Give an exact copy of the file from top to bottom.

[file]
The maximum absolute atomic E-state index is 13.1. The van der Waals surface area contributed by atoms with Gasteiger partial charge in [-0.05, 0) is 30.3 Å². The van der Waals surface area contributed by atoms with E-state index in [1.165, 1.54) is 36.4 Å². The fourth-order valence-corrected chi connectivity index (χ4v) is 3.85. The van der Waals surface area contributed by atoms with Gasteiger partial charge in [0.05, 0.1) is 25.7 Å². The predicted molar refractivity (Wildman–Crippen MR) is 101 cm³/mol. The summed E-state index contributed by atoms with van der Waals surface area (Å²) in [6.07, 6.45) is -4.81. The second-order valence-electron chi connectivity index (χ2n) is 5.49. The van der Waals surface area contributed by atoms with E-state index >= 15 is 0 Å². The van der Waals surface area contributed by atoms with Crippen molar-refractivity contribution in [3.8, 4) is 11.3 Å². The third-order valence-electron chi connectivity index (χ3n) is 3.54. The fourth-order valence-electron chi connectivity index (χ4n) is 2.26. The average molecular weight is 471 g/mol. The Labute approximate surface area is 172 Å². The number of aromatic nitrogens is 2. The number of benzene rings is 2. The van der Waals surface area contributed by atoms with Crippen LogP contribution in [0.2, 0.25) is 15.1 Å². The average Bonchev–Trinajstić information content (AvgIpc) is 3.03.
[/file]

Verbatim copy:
The maximum absolute atomic E-state index is 13.1. The van der Waals surface area contributed by atoms with Gasteiger partial charge in [-0.05, 0) is 30.3 Å². The van der Waals surface area contributed by atoms with E-state index in [1.165, 1.54) is 36.4 Å². The fourth-order valence-corrected chi connectivity index (χ4v) is 3.85. The van der Waals surface area contributed by atoms with Gasteiger partial charge in [0.05, 0.1) is 25.7 Å². The predicted molar refractivity (Wildman–Crippen MR) is 101 cm³/mol. The summed E-state index contributed by atoms with van der Waals surface area (Å²) in [6.07, 6.45) is -4.81. The second-order valence-electron chi connectivity index (χ2n) is 5.49. The van der Waals surface area contributed by atoms with E-state index >= 15 is 0 Å². The van der Waals surface area contributed by atoms with Crippen molar-refractivity contribution in [3.8, 4) is 11.3 Å². The third-order valence-electron chi connectivity index (χ3n) is 3.54. The fourth-order valence-electron chi connectivity index (χ4n) is 2.26. The average molecular weight is 471 g/mol. The Labute approximate surface area is 172 Å². The number of aromatic nitrogens is 2. The number of benzene rings is 2. The van der Waals surface area contributed by atoms with Crippen LogP contribution in [0.2, 0.25) is 15.1 Å². The average Bonchev–Trinajstić information content (AvgIpc) is 3.03.